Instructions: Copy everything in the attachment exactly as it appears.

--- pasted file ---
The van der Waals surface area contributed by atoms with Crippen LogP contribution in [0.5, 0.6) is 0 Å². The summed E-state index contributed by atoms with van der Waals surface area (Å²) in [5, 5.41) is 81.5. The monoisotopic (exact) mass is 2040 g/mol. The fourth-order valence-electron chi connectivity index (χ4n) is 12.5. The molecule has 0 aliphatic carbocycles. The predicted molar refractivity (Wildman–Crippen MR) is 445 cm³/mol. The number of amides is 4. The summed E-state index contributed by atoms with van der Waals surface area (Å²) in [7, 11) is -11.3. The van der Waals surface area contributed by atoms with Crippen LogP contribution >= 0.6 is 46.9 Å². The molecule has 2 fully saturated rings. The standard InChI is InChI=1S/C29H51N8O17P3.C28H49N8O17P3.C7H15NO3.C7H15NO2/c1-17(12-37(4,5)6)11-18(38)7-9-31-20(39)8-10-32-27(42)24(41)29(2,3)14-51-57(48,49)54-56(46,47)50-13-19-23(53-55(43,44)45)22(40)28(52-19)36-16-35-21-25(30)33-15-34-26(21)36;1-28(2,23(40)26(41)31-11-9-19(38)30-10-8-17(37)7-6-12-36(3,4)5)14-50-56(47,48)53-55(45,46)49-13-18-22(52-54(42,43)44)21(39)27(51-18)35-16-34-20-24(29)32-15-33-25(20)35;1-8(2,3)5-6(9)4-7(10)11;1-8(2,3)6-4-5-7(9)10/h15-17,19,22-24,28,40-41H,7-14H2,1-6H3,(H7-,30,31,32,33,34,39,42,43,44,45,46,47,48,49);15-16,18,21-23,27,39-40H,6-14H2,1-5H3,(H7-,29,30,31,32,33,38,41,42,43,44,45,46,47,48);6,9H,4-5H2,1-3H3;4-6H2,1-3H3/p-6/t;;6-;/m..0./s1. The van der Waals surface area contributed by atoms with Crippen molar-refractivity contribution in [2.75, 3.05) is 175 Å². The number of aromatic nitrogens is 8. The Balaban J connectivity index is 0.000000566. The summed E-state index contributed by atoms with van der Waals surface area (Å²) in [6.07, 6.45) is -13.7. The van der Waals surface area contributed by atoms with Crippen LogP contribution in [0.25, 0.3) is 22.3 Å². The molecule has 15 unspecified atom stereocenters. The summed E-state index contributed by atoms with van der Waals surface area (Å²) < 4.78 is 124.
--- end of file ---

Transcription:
The van der Waals surface area contributed by atoms with Crippen LogP contribution in [0.5, 0.6) is 0 Å². The summed E-state index contributed by atoms with van der Waals surface area (Å²) in [5, 5.41) is 81.5. The monoisotopic (exact) mass is 2040 g/mol. The fourth-order valence-electron chi connectivity index (χ4n) is 12.5. The molecule has 0 aliphatic carbocycles. The predicted molar refractivity (Wildman–Crippen MR) is 445 cm³/mol. The number of amides is 4. The summed E-state index contributed by atoms with van der Waals surface area (Å²) in [7, 11) is -11.3. The van der Waals surface area contributed by atoms with Crippen LogP contribution >= 0.6 is 46.9 Å². The molecule has 2 fully saturated rings. The standard InChI is InChI=1S/C29H51N8O17P3.C28H49N8O17P3.C7H15NO3.C7H15NO2/c1-17(12-37(4,5)6)11-18(38)7-9-31-20(39)8-10-32-27(42)24(41)29(2,3)14-51-57(48,49)54-56(46,47)50-13-19-23(53-55(43,44)45)22(40)28(52-19)36-16-35-21-25(30)33-15-34-26(21)36;1-28(2,23(40)26(41)31-11-9-19(38)30-10-8-17(37)7-6-12-36(3,4)5)14-50-56(47,48)53-55(45,46)49-13-18-22(52-54(42,43)44)21(39)27(51-18)35-16-34-20-24(29)32-15-33-25(20)35;1-8(2,3)5-6(9)4-7(10)11;1-8(2,3)6-4-5-7(9)10/h15-17,19,22-24,28,40-41H,7-14H2,1-6H3,(H7-,30,31,32,33,34,39,42,43,44,45,46,47,48,49);15-16,18,21-23,27,39-40H,6-14H2,1-5H3,(H7-,29,30,31,32,33,38,41,42,43,44,45,46,47,48);6,9H,4-5H2,1-3H3;4-6H2,1-3H3/p-6/t;;6-;/m..0./s1. The van der Waals surface area contributed by atoms with Crippen molar-refractivity contribution in [2.75, 3.05) is 175 Å². The number of aromatic nitrogens is 8. The Balaban J connectivity index is 0.000000566. The summed E-state index contributed by atoms with van der Waals surface area (Å²) in [6.07, 6.45) is -13.7. The van der Waals surface area contributed by atoms with Crippen LogP contribution in [0.25, 0.3) is 22.3 Å². The molecule has 15 unspecified atom stereocenters. The summed E-state index contributed by atoms with van der Waals surface area (Å²) < 4.78 is 124.